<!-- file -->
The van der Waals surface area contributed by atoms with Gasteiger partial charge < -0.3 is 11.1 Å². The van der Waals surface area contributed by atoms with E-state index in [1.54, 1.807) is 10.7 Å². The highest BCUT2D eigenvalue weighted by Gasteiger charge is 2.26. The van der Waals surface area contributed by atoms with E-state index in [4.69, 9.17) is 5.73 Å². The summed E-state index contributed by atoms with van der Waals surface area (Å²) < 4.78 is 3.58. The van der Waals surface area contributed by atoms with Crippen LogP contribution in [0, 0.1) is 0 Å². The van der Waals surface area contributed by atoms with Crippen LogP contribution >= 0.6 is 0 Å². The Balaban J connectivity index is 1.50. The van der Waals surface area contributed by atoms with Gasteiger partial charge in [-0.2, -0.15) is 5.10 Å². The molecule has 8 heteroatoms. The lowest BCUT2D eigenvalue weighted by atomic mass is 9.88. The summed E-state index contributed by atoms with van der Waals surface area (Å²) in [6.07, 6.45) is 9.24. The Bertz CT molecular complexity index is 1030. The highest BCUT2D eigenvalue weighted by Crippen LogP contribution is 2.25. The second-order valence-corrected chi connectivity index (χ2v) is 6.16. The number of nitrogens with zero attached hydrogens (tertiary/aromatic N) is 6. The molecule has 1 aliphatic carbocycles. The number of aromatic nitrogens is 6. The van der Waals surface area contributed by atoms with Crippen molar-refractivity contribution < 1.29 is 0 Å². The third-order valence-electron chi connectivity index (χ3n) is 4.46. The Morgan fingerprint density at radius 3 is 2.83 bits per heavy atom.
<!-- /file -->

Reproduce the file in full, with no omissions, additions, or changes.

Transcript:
The van der Waals surface area contributed by atoms with Gasteiger partial charge < -0.3 is 11.1 Å². The van der Waals surface area contributed by atoms with E-state index in [1.54, 1.807) is 10.7 Å². The highest BCUT2D eigenvalue weighted by Gasteiger charge is 2.26. The van der Waals surface area contributed by atoms with E-state index in [4.69, 9.17) is 5.73 Å². The summed E-state index contributed by atoms with van der Waals surface area (Å²) < 4.78 is 3.58. The van der Waals surface area contributed by atoms with Crippen LogP contribution in [0, 0.1) is 0 Å². The van der Waals surface area contributed by atoms with Crippen LogP contribution >= 0.6 is 0 Å². The Balaban J connectivity index is 1.50. The van der Waals surface area contributed by atoms with Gasteiger partial charge in [-0.2, -0.15) is 5.10 Å². The molecule has 8 heteroatoms. The lowest BCUT2D eigenvalue weighted by atomic mass is 9.88. The summed E-state index contributed by atoms with van der Waals surface area (Å²) in [6.07, 6.45) is 9.24. The Bertz CT molecular complexity index is 1030. The highest BCUT2D eigenvalue weighted by Crippen LogP contribution is 2.25. The second-order valence-corrected chi connectivity index (χ2v) is 6.16. The number of nitrogens with zero attached hydrogens (tertiary/aromatic N) is 6. The molecule has 1 aliphatic carbocycles. The number of aromatic nitrogens is 6. The van der Waals surface area contributed by atoms with Crippen molar-refractivity contribution < 1.29 is 0 Å². The third-order valence-electron chi connectivity index (χ3n) is 4.46. The Morgan fingerprint density at radius 3 is 2.83 bits per heavy atom.